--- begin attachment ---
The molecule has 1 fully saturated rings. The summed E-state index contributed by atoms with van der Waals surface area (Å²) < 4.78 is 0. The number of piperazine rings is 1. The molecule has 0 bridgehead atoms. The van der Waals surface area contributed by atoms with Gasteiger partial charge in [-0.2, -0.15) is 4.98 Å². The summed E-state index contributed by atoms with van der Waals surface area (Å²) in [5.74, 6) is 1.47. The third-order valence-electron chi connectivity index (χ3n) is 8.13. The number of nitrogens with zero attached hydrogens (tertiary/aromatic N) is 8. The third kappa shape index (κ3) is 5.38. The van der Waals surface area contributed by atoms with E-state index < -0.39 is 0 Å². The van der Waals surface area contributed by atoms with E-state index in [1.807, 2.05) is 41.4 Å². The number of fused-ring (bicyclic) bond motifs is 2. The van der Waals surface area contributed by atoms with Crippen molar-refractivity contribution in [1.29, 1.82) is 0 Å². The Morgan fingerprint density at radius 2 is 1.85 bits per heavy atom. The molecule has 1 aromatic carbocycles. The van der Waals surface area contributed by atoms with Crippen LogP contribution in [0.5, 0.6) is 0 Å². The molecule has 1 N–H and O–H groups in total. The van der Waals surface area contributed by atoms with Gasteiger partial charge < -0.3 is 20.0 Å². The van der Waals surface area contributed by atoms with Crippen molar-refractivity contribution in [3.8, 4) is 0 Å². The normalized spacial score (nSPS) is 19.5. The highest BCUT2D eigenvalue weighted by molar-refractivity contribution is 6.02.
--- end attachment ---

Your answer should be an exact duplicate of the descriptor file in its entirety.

The molecule has 1 fully saturated rings. The summed E-state index contributed by atoms with van der Waals surface area (Å²) < 4.78 is 0. The number of piperazine rings is 1. The molecule has 0 bridgehead atoms. The van der Waals surface area contributed by atoms with Gasteiger partial charge in [-0.2, -0.15) is 4.98 Å². The summed E-state index contributed by atoms with van der Waals surface area (Å²) in [5.74, 6) is 1.47. The third-order valence-electron chi connectivity index (χ3n) is 8.13. The number of nitrogens with zero attached hydrogens (tertiary/aromatic N) is 8. The third kappa shape index (κ3) is 5.38. The van der Waals surface area contributed by atoms with E-state index < -0.39 is 0 Å². The van der Waals surface area contributed by atoms with E-state index in [1.807, 2.05) is 41.4 Å². The number of fused-ring (bicyclic) bond motifs is 2. The van der Waals surface area contributed by atoms with Crippen molar-refractivity contribution in [1.29, 1.82) is 0 Å². The Morgan fingerprint density at radius 2 is 1.85 bits per heavy atom. The molecule has 1 aromatic carbocycles. The van der Waals surface area contributed by atoms with Crippen LogP contribution in [0.5, 0.6) is 0 Å². The molecule has 1 N–H and O–H groups in total. The van der Waals surface area contributed by atoms with Gasteiger partial charge < -0.3 is 20.0 Å². The van der Waals surface area contributed by atoms with Crippen molar-refractivity contribution in [3.8, 4) is 0 Å². The normalized spacial score (nSPS) is 19.5. The highest BCUT2D eigenvalue weighted by molar-refractivity contribution is 6.02.